People often don’t see worth in what they get for free. Being confronted with a price tag could make them more cognizant of the value exchange they’re voluntarily entering. Social networking costs money to operate, and they have to pay somehow. Seeing ads keeps Facebook’s lights on, its labs full of future products, and its investors happy.
That’s why it might not matter if Facebook can only get 4 percent, or 1 percent, or 0.1 percent of users to pay. It could be worth it for Facebook to build out a subscription option to empower users with a sense of choice and provide perspective on the value they already receive for free.
For more big news about Facebook, check out our recent coverage:

Facebook shouldn’t block you from finding friends on competitors

Zuckerberg’s boring testimony is a big win for Facebook

Highlights and audio from Zuckerberg’s emotional Q&A on scandals

The psychological impact of an $11 Facebook subscription

Facebook retracted Zuckerberg’s messages from recipients’ inboxes

You can’t remove Facebook messages from the inboxes of people you sent them to, but Facebook did that for Mark Zuckerberg and other executives. Three sources confirm to TechCrunch that old Facebook messages they received from Zuckerberg have disappeared from their Facebook inboxes, while their own replies to him conspiculously remain. An email receipt of a Facebook message from 2010 reviewed by TechCrunch proves Zuckerberg sent people messages that no longer appear in their Facebook chat logs or in the files available from Facebook’s Download Your Information tool.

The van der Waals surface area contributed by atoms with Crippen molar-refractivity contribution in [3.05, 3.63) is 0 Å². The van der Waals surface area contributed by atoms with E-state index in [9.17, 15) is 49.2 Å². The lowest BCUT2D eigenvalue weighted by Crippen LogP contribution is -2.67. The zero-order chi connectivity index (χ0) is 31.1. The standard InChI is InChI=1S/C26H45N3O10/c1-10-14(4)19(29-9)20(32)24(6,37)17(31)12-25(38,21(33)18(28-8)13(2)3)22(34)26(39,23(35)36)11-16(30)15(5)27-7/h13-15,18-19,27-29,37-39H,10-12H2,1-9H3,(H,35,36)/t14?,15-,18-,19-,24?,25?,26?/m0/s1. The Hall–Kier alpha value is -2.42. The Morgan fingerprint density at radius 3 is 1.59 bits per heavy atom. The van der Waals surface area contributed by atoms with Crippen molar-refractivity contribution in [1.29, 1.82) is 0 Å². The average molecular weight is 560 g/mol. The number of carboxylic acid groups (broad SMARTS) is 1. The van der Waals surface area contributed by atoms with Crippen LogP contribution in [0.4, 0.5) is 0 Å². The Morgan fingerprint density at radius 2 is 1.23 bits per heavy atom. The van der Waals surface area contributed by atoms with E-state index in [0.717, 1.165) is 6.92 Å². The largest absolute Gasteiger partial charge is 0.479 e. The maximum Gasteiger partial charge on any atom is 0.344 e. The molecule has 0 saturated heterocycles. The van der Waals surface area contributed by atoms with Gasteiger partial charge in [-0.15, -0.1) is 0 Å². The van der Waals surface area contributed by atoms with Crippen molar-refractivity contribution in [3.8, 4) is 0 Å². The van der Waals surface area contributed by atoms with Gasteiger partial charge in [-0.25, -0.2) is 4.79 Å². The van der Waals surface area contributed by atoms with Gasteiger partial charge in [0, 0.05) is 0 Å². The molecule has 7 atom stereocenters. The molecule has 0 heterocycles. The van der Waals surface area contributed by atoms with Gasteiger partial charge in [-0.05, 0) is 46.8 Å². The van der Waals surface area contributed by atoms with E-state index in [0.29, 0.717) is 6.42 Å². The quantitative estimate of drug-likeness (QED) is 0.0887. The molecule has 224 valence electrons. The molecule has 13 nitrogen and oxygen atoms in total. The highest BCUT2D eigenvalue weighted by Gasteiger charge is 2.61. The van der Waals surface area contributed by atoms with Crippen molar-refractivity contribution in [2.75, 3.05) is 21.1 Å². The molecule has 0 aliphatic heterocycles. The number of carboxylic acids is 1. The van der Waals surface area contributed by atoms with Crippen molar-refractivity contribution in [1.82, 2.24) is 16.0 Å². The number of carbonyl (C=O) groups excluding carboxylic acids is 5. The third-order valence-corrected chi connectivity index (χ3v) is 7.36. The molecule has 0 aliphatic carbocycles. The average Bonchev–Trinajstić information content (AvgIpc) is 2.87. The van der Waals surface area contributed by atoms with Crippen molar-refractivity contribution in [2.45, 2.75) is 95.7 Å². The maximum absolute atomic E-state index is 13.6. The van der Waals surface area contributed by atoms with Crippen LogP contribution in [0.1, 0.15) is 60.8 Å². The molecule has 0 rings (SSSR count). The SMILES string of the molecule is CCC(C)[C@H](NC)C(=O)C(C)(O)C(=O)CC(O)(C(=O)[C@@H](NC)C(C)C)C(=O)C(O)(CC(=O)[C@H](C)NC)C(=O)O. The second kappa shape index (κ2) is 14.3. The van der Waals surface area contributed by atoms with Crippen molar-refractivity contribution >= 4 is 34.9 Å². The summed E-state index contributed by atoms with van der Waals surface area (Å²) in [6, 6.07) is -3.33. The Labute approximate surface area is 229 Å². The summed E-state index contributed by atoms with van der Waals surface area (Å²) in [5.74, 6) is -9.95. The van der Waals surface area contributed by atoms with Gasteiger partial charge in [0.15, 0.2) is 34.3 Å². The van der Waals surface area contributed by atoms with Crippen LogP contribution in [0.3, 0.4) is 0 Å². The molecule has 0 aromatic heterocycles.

When asked by TechCrunch about the situation, Facebook claimed it was done for corporate security in this statement:
“After Sony Pictures’ emails were hacked in 2014 we made a number of changes to protect our executives’ communications. These included limiting the retention period for Mark’s messages in Messenger. We did so in full compliance with our legal obligations to preserve messages.”
However, Facebook never publicly disclosed the removal of messages from users’ inboxes, nor privately informed the recipients. That raises the question of whether this was a breach of user trust. When asked that question directly over Messenger, Zuckerberg declined to provide a statement.
Tampering With Users’ Inboxes
A Facebook spokesperson confirmed to TechCrunch that users can only delete messages their own inboxes, and that they would still show up in the recipient’s thread. There appears to be no “retention period” for normal users’ messages, as my inbox shows messages from as early as 2005. That indicates Zuckerberg and other executives received special treatment in being able to pull back previously sent messages.
Facebook chats sent by Zuckerberg from several years ago or older were missing from the inboxes of both former employees and non-employees. What’s left makes it look the recipients were talking to themselves, as only their side of back-and-forth conversations with Zuckerberg still appear. Three sources asked to remain anonymous out of fear of angering Zuckerberg or burning bridges with the company.